The Obama administration will push in the coming weeks and months the message that the war in Afghanistan is ending.
It’s a campaign pitch that will be trumpeted at next month’s NATO summit in Chicago, where international leaders are expected to sign off on an agreement with Afghanistan’s government that would establish a continued U.S. role in the country after security is handed over to local forces in 2014.
The message has obvious political benefits for the White House, given the public’s tiring of two major wars. Obama ran as the candidate who would end the Iraq war and focus on Afghanistan.
He hopes to campaign for reelection as the president who killed Osama bin Laden a year ago next week, and who is bringing U.S. troops home from both battlefronts.
Yet Obama’s message also carries risks, most notably that he has put his personal political goals ahead of ensuring a successful outcome in Afghanistan.
“I’m concerned that somehow this timeline is an artificial one and posed for political reasons more than for policy reasons,” Sen. Marco RubioMarco RubioWhat’s with Trump’s spelling mistakes? Boeing must be stopped from doing business with Iran Top Trump officials push border wall as government shutdown looms MORE (Fla.), a possible GOP vice presidential candidate, told The Hill. “But let’s see what’s in that agreement.”
Senior administration officials say they are exiting Afghanistan in a responsible way, which will not eliminate the gains the United States achieved on the battlefield.
But there is still some cause for concern in withdrawing too early, observers say.
“We could end up not solving the problem, and that would lead to a civil war with no real solution,” said Kimberly Marten, a professor of political science at Barnard College, Columbia University. “That’s problematic.”
Obama’s message on Afghanistan might depend on the security deal with Afghanistan’s government, details of which have not been released. Its implementation would be a key step toward a smooth transition and withdrawal from Afghanistan — and a successful agreement could give Obama Republican support on the issue.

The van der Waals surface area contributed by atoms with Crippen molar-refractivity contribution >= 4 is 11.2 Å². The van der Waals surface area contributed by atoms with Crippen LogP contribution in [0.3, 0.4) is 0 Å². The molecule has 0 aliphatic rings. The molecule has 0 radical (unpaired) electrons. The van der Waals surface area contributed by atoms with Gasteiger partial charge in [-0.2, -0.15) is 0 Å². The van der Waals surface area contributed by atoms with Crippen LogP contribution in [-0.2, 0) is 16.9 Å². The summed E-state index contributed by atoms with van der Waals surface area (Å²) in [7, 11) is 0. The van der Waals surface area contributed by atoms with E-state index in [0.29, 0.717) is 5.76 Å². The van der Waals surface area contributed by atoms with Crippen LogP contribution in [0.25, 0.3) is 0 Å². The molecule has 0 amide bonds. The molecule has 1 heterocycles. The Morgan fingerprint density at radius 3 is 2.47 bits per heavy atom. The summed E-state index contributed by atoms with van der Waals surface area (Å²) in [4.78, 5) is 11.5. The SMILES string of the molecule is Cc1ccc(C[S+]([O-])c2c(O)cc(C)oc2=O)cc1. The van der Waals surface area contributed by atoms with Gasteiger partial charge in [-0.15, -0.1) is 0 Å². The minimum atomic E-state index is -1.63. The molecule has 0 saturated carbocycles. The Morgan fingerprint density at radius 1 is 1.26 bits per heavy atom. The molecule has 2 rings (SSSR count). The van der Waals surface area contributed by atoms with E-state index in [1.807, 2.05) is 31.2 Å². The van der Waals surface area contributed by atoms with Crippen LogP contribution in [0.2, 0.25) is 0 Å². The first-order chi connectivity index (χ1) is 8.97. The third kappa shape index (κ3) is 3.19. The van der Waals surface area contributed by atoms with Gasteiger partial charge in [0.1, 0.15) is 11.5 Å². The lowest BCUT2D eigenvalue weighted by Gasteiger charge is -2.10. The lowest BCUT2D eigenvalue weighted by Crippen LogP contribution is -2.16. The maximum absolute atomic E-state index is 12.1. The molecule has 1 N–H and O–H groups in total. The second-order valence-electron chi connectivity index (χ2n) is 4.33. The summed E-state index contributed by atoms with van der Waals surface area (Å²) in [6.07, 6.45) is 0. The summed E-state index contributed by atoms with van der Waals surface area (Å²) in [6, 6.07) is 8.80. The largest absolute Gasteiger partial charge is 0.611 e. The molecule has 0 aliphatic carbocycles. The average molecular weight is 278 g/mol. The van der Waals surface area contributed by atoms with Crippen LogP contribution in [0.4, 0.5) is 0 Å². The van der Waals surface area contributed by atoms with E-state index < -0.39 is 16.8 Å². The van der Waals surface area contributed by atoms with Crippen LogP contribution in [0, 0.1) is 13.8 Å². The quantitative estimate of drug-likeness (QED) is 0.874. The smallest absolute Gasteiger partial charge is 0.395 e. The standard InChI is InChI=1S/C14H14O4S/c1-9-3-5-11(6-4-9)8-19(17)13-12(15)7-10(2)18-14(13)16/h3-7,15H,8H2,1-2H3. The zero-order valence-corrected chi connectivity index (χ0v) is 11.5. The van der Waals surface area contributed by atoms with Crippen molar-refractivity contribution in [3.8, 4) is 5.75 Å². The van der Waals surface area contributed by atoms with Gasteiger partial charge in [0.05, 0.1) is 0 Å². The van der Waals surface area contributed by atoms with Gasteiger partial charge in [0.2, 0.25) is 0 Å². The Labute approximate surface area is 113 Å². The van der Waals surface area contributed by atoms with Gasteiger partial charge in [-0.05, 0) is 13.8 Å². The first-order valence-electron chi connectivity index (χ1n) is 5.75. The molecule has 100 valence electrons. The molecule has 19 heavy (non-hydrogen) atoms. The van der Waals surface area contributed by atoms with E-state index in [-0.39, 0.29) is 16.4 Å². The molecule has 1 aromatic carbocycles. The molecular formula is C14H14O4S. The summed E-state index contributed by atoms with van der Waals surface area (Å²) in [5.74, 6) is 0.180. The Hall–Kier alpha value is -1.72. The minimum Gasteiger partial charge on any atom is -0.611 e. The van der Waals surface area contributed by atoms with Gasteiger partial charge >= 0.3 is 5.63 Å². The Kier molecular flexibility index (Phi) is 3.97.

The announcement of the deal was given tentative praise by some Senate Republicans.
Sen. Lindsey GrahamLindsey GrahamComey to testify before Senate Judiciary Committee Overnight Defense: US moving missile defense system to South Korea | Dems want justification for Syria strike | Army pick pushes back against critics of LGBT record Graham: There are 'no good choices left' with North Korea MORE (R-S.C.), who has been a frequent critic of Obama’s policies in Afghanistan, said the deal is a “turning point in the war if it becomes reality.”
Asked if it could boost Obama on foreign policy in November, Graham said: “If it’s entered into and implemented correctly, I will be the first to applaud the administration for making a sound strategic administration. The real benefit is it stops the narrative we’re abandoning the place.”
Sen. John CornynJohn CornynThe Hill's 12:30 Report Overnight Defense: US moving missile defense system to South Korea | Dems want justification for Syria strike | Army pick pushes back against critics of LGBT record Disconnect: Trump, GOP not on same page MORE (R-Texas) said the president would get credit for a successful partnership agreement, though he questioned whether Obama was making Afghanistan part of his campaign.
“He’ll have to make the case,” Cornyn said. “He doesn’t talk about that issue these days, so I don’t know whether he wants to ignore it or tout his success, but I would give him credit for these recent developments.”
For Democrats, the latest developments are signs to the public that the United States is moving to end the war.
Senate Armed Services Committee Chairman Carl LevinCarl LevinFor the sake of American taxpayers, companies must pay their fair share What the Iran-Contra investigation can teach us about Russia probe Senate about to enter 'nuclear option' death spiral MORE (D-Mich.), who has suggested the United States should consider expediting its troop withdrawal after “surge” forces leave this summer, said Tuesday that the agreement would help bolster public support for the U.S. course in Afghanistan, which has suffered recently from the incidents there.
“Hopefully it will provide broader public support for the direction we’re heading, which is the ongoing reduction of troops and transfer of responsibility,” Levin told reporters.
One of the concerns surrounding the U.S. partnership with Afghanistan is the country’s president, Hamid Karzai, who has been accused of corruption. He’s also called for an early withdrawal of U.S. and NATO forces after several of the recent incidents involving U.S. troops.
Maj. Gen. John Toolan, who spent the past year leading U.S. troops in Southwest Afghanistan, said at the Atlantic Council on Monday that corruption within Karzai’s administration had surpassed the Taliban as the top threat to coalition forces in Afghanistan. He said it could cause the United States “to lose everything we’ve gained” as troops withdraw.
Larry Korb, a former senior Pentagon official and analyst at the left-leaning Center for American Progress, said that despite the problems in Afghanistan, the withdrawal and partnership agreement could help the administration show it’s responsibly drawing troops down while keeping the Taliban at bay.
“He can say he’s not abandoning it,” Korb said. “The Afghans have asked us to stay and we’re doing it to protect our own interests and it’s not going to be a big cost.”
— Carlo Munoz contributed to this report.